A private contractor is being sought who would redevelop and manage the 360,000sq ft building, and turn a large part of the site over to commercial use.
Treasury officials ruled out the likelihood of sharing space with burger bars as the redevelopment would face the strict guidelines covering listed buildings.
Cuts at the Treasury mean the building is far too big for the remaining 1,100 staff, who would relocate while the building work was carried out.
Designed by John Brydon at the turn of the century, the building is in a poor state of repair and the cost of refurbishment is estimated at between £100m and £200m.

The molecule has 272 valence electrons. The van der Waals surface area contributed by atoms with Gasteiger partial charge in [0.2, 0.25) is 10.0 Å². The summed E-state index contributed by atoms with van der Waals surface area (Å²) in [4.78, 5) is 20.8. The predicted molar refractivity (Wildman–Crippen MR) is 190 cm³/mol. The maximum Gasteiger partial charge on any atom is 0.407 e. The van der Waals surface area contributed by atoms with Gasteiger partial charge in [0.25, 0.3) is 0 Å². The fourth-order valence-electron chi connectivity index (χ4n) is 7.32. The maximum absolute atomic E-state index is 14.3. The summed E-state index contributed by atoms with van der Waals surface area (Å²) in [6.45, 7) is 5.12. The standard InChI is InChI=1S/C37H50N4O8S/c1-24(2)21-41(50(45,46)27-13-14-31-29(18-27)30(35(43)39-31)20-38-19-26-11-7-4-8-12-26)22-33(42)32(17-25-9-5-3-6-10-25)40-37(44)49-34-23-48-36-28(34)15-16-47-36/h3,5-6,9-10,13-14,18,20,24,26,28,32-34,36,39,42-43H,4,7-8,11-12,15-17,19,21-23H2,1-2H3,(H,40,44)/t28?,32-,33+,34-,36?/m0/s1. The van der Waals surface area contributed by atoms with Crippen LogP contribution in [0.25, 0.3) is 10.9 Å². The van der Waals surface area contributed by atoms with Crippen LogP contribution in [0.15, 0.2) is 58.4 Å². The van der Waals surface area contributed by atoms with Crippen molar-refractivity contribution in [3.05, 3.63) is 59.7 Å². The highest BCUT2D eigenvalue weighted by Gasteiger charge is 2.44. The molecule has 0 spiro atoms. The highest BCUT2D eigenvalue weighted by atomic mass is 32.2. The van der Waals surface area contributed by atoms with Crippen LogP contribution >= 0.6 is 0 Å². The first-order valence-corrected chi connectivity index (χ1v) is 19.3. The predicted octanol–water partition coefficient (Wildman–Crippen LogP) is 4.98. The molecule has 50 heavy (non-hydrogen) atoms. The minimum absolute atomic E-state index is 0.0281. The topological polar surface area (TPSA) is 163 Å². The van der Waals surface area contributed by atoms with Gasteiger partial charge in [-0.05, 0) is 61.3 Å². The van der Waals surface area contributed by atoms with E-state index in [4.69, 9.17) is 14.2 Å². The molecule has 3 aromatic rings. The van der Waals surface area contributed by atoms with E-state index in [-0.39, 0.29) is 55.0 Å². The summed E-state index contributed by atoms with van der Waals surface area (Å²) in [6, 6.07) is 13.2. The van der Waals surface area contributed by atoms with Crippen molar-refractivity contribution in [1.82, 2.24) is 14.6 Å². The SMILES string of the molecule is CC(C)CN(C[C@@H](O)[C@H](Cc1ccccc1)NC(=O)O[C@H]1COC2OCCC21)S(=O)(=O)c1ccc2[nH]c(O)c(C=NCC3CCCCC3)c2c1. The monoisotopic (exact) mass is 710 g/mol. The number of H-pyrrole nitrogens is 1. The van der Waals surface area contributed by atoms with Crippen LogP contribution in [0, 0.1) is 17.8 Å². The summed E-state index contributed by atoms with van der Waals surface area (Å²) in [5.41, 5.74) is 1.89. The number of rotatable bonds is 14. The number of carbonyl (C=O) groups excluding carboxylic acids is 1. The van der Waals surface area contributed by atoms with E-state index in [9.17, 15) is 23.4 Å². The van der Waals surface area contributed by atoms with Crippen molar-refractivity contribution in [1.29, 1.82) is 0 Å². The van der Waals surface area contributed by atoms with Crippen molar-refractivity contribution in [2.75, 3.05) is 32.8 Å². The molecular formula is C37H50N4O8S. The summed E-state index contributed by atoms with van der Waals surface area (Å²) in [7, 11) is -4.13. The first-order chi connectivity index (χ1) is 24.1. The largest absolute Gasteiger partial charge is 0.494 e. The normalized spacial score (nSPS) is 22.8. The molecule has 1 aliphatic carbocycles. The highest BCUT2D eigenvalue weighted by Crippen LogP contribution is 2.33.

Office space in the building is likely to be increased and property experts believe that such a prestigious building could command premium rents of well over the £200 per sq ft charged in the area today.
Kenneth Clarke, the Chancellor, is due to announce the plan this morning at a conference marking the first year of the Private Finance Initiative. The PFI, the brainchild of Norman Lamont, the former Chancellor, aims to mobilise the private sector to finance public projects such as roads, prisons and the National Health Service.
Mr Clarke is thought to favour selling the site's freehold, but the Treasury is also considering whether to sell it on a long lease of between 100 and 150 years.
A shortlist of potential buyers will be drawn up in June, with a decision announced by October. Work on the redevelopment is due to start in 1998, and completed by the end of 2001.